By Joe Cramer
In today’s busy work environment, it’s easy for mistakes to be made. Perhaps someone you were counting on to perform a certain task drops the ball when you were depending on them. Or maybe you are the one who made a mistake. In today’s business world, it may seem common practice to hide or cover up your mistakes or even blame someone or something else. The way we handle mistakes can set us apart as Christians and allow us to lead by example.
In my early years as an advisor, I would learn by watching my mentor (who I no longer work with). Whenever a mistake was made, he was quick to blame it on his staff, a glitch in technology, or try to brush it off as if it never happened. He always found a way to spin the truth to protect his credibility and maintain the perception that he was an expert and a trustworthy advisor. It was as if admitting to any mistake showed weakness and might expose him as being unprofessional and inexperienced.
It‘s important to do your work with excellence and try your best to avoid mistakes—but mistakes do happen. In my experience, there is a better and more effective way to handle mistakes:
- Honestly admit your part in the mistake. Everyone makes mistakes, but it takes a certain kind of humility and integrity to honestly admit when you messed up. My clients have respected and appreciated when I was honest about my mistake and this has created even more trust in turn.
- Communicate intended improvements. Communicate to your client/customer/coworker any plans and procedures that have been put in place to catch potential mistakes before they happen. People will appreciate the additional steps you have taken already.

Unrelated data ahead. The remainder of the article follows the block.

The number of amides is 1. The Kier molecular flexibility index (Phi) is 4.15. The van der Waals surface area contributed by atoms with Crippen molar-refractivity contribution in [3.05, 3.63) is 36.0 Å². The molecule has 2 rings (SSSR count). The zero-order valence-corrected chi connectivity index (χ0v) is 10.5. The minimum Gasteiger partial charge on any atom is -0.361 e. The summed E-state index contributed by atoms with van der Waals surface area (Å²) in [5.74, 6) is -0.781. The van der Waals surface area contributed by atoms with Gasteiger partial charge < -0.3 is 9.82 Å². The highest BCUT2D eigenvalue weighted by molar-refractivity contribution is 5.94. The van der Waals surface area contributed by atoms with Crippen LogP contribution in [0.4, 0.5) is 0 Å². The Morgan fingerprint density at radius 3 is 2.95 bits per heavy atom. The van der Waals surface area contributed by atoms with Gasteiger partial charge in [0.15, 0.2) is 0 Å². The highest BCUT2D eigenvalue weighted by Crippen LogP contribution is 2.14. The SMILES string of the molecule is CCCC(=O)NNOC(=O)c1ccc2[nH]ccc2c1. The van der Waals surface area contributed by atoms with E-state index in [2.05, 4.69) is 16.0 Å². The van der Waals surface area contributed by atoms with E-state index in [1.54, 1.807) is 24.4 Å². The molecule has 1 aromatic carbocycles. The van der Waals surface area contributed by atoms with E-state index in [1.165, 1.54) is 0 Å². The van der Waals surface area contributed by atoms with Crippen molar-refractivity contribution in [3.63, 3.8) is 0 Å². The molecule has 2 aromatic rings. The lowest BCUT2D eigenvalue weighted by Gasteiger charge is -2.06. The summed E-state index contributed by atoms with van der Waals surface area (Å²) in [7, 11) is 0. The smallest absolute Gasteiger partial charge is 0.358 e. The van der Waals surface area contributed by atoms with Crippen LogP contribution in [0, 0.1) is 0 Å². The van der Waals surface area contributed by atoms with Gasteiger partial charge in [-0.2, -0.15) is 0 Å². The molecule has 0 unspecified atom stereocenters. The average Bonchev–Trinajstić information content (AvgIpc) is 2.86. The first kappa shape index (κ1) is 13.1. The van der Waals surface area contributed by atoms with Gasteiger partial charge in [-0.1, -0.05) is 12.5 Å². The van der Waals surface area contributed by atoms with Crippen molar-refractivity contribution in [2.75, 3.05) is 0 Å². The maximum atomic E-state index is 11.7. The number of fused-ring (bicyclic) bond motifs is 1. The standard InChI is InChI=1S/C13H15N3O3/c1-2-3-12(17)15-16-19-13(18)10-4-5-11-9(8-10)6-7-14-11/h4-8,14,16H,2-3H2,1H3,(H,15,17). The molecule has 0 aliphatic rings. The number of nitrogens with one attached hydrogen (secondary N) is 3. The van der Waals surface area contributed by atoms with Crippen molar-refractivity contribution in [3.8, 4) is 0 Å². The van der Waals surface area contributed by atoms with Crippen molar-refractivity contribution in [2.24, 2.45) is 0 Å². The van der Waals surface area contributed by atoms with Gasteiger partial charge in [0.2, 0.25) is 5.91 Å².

- Make it up. No, don’t make up excuses…. make it up to the client. Pay their bill, discount your services, buy them a cup of coffee, or send them a gift card. Take care of the problem your mistake created before the customer, client, or coworker even asks.
- Go the extra mile. Humility and confidence are required to admit to a mistake—while you have your client/customer, coworker engaged with you, go the extra step and ask them in an attentive manner what else you can be doing to better serve them—and listen!
By admitting to your mistakes with integrity and turning a negative situation into an opportunity to better serve those around you with excellence, we can continue to set good examples of what it means to be Christ in the workplace.
On a recent trip, my luggage was lost on a direct flight to Chicago. The baggage claim attendant, Sonja, apologized (even though it wasn’t her fault), updated me every 15 minutes, and promised me she would find my luggage and deliver it to me. An hour after I left the airport, she found my luggage and told me she would have someone (a nice guy named Herb) drive it to me in South Bend, two hours away. The world needs more of us in Christians in Commerce and more people like Sonja and Herb, working with excellence and going the extra mile to take care of people in the marketplace.